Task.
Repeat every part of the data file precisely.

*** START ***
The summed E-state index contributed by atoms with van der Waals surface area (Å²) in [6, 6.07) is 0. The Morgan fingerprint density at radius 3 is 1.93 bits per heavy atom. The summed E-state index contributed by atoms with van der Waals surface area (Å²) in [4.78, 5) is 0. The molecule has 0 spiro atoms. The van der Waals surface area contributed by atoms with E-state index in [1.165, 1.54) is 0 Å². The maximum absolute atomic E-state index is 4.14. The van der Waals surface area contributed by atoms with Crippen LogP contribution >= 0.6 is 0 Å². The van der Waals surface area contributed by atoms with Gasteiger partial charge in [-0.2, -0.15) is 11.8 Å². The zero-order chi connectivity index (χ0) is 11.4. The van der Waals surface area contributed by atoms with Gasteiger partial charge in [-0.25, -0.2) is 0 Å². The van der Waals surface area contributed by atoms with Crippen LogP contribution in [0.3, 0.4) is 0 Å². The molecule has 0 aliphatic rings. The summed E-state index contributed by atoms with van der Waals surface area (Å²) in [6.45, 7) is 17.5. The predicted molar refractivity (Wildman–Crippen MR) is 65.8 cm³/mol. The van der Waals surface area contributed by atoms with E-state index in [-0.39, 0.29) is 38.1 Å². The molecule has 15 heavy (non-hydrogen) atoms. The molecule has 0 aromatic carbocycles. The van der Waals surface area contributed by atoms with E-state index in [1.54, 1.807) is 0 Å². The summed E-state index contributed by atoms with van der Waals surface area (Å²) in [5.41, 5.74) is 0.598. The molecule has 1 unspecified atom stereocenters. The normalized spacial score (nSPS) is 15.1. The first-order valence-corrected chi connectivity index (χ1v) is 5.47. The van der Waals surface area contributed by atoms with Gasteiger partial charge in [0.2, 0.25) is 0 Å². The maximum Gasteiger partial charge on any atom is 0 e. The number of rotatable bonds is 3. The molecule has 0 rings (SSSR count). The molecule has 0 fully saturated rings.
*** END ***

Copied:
The summed E-state index contributed by atoms with van der Waals surface area (Å²) in [6, 6.07) is 0. The Morgan fingerprint density at radius 3 is 1.93 bits per heavy atom. The summed E-state index contributed by atoms with van der Waals surface area (Å²) in [4.78, 5) is 0. The molecule has 0 spiro atoms. The van der Waals surface area contributed by atoms with E-state index in [1.165, 1.54) is 0 Å². The maximum absolute atomic E-state index is 4.14. The van der Waals surface area contributed by atoms with Crippen LogP contribution >= 0.6 is 0 Å². The van der Waals surface area contributed by atoms with Gasteiger partial charge in [-0.2, -0.15) is 11.8 Å². The zero-order chi connectivity index (χ0) is 11.4. The van der Waals surface area contributed by atoms with Gasteiger partial charge in [-0.25, -0.2) is 0 Å². The van der Waals surface area contributed by atoms with Crippen LogP contribution in [0.3, 0.4) is 0 Å². The molecule has 0 aliphatic rings. The summed E-state index contributed by atoms with van der Waals surface area (Å²) in [6.45, 7) is 17.5. The predicted molar refractivity (Wildman–Crippen MR) is 65.8 cm³/mol. The van der Waals surface area contributed by atoms with E-state index in [-0.39, 0.29) is 38.1 Å². The molecule has 15 heavy (non-hydrogen) atoms. The molecule has 0 aromatic carbocycles. The van der Waals surface area contributed by atoms with E-state index in [1.54, 1.807) is 0 Å². The summed E-state index contributed by atoms with van der Waals surface area (Å²) in [5.41, 5.74) is 0.598. The molecule has 1 unspecified atom stereocenters. The normalized spacial score (nSPS) is 15.1. The first-order valence-corrected chi connectivity index (χ1v) is 5.47. The van der Waals surface area contributed by atoms with Gasteiger partial charge in [0.2, 0.25) is 0 Å². The maximum Gasteiger partial charge on any atom is 0 e. The number of rotatable bonds is 3. The molecule has 0 rings (SSSR count). The molecule has 0 fully saturated rings.